I enjoyed Gillian Tett’s “The silo effect: The peril of expertise and the promise of breaking down barriers“. The Financial Times US Managing Director uses a cultural anthropology approach (nice!) to show how strong compartmentalization of expertise made some companies lose their edge while “silo-busting” kept others innovative and adaptive. She uses stories from the worlds of finance, technology, and government to illustrate. And she shows how people, technology and management can help break down specialist silos.
People can help by changing their mindsets, questioning existing taxonomies used to organize the world, or jumping from one field to another. For instance, the Cleveland Clinic gained in efficiency by reorganizing its structure around multidisciplinary centers focusing on body parts or broad ailments (the way patients describe illness) rather than around medical disciplines (the way education segments professions between physicians, surgeons, nurses and therapists). What if we were structured around multidisciplinary teams focusing on, say, age-specific issues?
Technology can help by offering analytical tools that mesh silo data, or facilitating cross-company horizontal communication. For instance, computer analytics from OpenTable was used by the Chicago Police to crunch violence data from different departments with temperature patterns. This generated real-time crime predictions that significantly reduced Chicago’s murder rate. What if we had investigative data science teams to better predict complex issues affecting children?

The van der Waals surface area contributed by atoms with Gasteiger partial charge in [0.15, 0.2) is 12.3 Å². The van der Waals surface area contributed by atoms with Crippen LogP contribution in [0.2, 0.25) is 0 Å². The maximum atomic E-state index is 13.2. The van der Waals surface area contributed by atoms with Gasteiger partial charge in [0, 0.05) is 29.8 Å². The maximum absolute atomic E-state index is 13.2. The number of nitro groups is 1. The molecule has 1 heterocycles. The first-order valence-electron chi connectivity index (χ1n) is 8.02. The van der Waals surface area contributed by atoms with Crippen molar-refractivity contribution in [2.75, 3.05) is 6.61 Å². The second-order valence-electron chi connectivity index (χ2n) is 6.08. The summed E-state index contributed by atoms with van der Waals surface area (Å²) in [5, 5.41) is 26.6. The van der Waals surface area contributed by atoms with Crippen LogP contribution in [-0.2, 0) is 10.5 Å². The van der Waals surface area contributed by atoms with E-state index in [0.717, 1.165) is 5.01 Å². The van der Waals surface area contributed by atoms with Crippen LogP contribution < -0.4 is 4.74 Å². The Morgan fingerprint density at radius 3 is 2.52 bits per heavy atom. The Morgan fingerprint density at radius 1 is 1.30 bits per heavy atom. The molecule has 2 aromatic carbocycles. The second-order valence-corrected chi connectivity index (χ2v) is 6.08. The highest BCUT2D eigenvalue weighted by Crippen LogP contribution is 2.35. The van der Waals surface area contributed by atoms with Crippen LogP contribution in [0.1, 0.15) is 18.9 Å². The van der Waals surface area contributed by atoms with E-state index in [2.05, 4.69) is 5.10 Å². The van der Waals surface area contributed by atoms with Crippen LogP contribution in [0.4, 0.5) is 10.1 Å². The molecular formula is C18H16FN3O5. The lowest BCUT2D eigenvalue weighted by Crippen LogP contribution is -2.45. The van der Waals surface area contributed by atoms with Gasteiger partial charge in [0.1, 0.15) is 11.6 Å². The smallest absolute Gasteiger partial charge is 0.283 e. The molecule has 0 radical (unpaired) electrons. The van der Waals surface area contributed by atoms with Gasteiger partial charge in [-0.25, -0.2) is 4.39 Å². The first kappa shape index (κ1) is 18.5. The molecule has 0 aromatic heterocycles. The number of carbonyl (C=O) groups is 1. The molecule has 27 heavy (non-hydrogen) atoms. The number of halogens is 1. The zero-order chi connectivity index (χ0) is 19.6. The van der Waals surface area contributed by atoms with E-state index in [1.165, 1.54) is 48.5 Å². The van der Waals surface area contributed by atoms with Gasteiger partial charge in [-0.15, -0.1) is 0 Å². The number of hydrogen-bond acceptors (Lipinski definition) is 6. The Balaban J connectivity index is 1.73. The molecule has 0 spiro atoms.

Management can help by rewarding those who promote inter-disciplinarity, or running internal social experiments that cluster people across specialities (e.g., common induction programmes and staff rotation across disciplines). For instance, Facebook’s Hackamonth encourages staff who have worked on the same thing for 12-18 months to work with a different department for a few months. What if we had a line of stretch assignments that would aim not at filling gaps but rather at disturbing and enhancing teams?
It is always good to have a quick look at the IMF and World Bank’s “curtain raisers” ahead of their Annual Meetings. Christine Lagarde focuses on the economy telling us that it is not looking very good, especially for emerging economies facing a fifth consecutive year of slowing growth. Jim Kim focuses on inequalities in a speech that could have been drafted in NY: importance of investing in children, from ECD to stunting elimination; promoting UHC and progressive social protection; and designing equitable tax collection systems. Fighting inequalities, he says, “starts with the pregnant woman who lives in a conflict zone.” But how does that message trickle down? How much of this rhetoric translates into the World Bank operations in your country?
My map of the week is from the Simon-Skjodt Center for the Prevention of Genocide’s Early Warning Project showing countries most likely to suffer onsets of state-led mass killing. The ranking combines statistical risks with expert opinions, and averages results from 3 “models”: Forecasts of political instability; forecasts of future coup attempts and new civil wars; and a machine-learning process that chews up experts’ opinions. Countries with the highest risks for mass killing today are Myanmar, Nigeria, Sudan, Egypt, Central African Republic, South Sudan, Democratic Republic of Congo, Afghanistan, Pakistan, and Yemen.
My quote of the week is from Quartz Akshat Rathi’s “If there is liquid water in Mars, no one – no even NASA – can get anywhere near it”: “The world’s space powers are bound by rules agreed to under the 1967 Outer Space Treaty that forbid anyone from sending a mission, robot or human, close to a water source in the fear of contaminating it with life from Earth.”